The second process of accepting and coming to terms with the reality of suffering is learning how much of it we create in our own lives because of grasping, attachment, wrong view, wrong action etc. If every time someone cuts me off in traffic, I have a mini melt down in my car and start screaming and swearing and pounding my steering wheel, the only person suffering is me.

It is a product of my choice.

The person who cut me off is unaware that I am acting like a spoiled child and is not suffering from his lapse in judgment—only I am aware of this; and therefore, only I am suffering. This concept can and should be played out in each and every action and decision we make.

How much of what we do is formed as a reaction to situations that we cannot control?

This person was rude, this person didn’t hold the elevator, he made my Starbucks the wrong way, and she said I was fat, he scratched my new Thy Art is Murder CD.

What we can control however, is how we choose to react to these situations.

In point of fact, it is our constant reaction to them that is the major cause of our suffering. We can either be conscious actors in our lives, or unconscious reactors in them. Learning about and understanding suffering is not about being emo at all. It is about the process of having the courage to face real life and choosing to have a happy one. It is removing ourselves from reactionary anger and anxiety, and instead being present with ourselves, to situations we do have the ability to affect.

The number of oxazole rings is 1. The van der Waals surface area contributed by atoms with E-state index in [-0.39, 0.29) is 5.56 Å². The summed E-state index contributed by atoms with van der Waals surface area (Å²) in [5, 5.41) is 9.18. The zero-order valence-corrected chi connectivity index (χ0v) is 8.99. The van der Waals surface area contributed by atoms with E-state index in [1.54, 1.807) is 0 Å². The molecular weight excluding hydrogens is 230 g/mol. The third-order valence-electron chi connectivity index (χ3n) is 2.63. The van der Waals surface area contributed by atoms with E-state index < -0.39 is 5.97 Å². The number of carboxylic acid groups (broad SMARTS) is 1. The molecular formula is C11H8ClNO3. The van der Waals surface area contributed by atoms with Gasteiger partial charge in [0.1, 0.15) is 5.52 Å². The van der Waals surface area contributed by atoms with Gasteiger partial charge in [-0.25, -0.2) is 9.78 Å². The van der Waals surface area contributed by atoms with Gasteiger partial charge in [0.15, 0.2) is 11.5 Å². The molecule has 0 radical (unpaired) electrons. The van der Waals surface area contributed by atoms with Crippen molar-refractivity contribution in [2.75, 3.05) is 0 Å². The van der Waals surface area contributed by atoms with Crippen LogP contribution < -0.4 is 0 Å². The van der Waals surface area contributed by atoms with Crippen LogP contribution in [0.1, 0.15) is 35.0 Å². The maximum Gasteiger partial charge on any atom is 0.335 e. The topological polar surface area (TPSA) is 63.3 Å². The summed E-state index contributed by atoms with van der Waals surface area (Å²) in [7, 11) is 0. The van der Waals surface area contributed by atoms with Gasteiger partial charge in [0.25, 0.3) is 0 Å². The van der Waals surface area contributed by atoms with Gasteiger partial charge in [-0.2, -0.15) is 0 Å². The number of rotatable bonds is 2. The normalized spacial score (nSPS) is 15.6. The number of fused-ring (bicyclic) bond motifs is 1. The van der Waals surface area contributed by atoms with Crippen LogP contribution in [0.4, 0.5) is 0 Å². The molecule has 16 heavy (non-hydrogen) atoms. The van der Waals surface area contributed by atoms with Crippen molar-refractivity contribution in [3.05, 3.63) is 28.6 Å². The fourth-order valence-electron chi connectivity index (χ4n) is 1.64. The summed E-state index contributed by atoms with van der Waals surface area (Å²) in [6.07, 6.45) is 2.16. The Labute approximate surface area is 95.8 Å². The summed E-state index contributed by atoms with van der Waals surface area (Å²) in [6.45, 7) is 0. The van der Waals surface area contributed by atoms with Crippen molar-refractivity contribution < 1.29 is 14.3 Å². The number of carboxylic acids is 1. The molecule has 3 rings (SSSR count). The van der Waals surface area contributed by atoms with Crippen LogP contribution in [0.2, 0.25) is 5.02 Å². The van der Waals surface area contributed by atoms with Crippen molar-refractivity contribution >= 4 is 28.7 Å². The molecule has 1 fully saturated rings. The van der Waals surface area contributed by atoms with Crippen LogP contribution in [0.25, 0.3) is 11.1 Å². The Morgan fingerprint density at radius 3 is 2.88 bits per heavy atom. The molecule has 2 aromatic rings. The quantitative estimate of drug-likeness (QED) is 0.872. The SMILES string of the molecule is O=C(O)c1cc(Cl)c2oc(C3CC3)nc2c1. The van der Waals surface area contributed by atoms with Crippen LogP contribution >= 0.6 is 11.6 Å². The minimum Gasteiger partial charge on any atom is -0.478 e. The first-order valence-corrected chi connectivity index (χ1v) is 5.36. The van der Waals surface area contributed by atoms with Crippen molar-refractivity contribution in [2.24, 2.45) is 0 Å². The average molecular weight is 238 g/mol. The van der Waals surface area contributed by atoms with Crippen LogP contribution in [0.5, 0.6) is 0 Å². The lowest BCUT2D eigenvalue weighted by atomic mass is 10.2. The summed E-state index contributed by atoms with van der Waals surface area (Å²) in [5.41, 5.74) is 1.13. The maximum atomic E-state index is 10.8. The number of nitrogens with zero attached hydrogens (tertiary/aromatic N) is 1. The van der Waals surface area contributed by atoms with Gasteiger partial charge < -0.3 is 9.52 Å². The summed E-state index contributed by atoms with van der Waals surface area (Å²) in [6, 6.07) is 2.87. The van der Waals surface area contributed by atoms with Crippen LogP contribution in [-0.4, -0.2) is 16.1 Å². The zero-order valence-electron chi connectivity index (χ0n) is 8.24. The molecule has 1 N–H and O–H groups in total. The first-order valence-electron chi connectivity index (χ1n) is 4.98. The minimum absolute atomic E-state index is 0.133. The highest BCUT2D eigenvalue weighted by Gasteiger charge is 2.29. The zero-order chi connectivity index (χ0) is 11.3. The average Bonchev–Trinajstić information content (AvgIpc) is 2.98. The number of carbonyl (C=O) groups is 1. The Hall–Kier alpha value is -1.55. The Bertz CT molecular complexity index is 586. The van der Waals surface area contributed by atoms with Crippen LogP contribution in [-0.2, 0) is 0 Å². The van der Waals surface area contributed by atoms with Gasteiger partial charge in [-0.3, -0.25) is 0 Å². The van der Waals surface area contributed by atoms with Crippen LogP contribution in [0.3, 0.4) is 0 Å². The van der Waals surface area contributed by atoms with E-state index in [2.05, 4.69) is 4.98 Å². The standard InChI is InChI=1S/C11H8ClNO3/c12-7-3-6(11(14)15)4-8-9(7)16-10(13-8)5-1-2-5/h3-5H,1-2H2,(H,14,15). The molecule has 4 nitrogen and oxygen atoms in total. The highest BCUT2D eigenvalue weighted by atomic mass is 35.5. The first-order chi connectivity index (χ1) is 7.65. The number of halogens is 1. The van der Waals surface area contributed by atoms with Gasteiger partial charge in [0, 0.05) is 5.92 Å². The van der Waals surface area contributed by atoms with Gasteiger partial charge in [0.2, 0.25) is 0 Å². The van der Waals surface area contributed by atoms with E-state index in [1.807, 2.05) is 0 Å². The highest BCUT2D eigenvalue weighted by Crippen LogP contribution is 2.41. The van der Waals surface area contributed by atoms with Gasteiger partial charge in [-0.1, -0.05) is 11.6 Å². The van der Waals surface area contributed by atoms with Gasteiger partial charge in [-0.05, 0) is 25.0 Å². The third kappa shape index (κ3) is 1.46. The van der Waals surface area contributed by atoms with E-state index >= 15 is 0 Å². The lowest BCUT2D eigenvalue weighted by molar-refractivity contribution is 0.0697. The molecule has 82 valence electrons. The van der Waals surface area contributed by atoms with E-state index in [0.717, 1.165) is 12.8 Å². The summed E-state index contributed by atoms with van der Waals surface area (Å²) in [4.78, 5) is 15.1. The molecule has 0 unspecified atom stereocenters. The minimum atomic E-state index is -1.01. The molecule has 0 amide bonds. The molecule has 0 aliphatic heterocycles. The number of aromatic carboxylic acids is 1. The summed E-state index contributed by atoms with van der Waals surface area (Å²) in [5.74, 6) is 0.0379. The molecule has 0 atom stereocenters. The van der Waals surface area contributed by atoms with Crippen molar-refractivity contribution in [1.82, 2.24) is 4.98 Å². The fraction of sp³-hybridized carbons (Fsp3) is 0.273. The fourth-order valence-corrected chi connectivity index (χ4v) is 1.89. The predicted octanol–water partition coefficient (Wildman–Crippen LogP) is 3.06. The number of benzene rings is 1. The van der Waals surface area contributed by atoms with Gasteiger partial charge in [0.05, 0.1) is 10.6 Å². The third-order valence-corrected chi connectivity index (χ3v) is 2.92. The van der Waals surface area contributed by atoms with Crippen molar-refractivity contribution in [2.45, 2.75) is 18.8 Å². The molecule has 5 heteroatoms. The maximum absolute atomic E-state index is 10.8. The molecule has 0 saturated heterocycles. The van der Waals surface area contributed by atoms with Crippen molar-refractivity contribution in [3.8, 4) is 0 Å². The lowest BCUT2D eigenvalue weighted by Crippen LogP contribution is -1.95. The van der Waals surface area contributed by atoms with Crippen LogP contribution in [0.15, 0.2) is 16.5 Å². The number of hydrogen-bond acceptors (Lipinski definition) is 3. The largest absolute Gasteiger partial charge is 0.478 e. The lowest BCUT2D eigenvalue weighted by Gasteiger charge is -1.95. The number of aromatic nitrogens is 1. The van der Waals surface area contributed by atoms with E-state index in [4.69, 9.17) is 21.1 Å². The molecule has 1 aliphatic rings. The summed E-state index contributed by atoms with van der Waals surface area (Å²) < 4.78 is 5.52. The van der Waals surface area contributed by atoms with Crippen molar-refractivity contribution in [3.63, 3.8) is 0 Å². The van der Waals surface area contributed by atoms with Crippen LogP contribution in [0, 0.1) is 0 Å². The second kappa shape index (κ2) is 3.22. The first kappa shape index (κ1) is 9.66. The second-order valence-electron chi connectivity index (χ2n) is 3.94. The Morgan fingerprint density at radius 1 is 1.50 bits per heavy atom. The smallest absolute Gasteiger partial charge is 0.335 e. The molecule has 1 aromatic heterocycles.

Our first focus on suffering isn’t about sorrow; it is about releasing our ignorance and attachment to false ideas and becoming truly positive.

Remember, every person you come into contact with is in the same boat you are. Dealing with their own confusions, doubts, fears… their own form of suffering. By acting with a positive intent, instead of reacting to everything in a negative or angry way, we can help to free ourselves and others from this constant state of suffering.

Learning how to be a key player in our own lives is the first step to putting on that set of red boots and a cape.

We Can End Our Suffering

“No one saves us but ourselves. No one can and no one may. We ourselves must walk the path.”

~ Buddha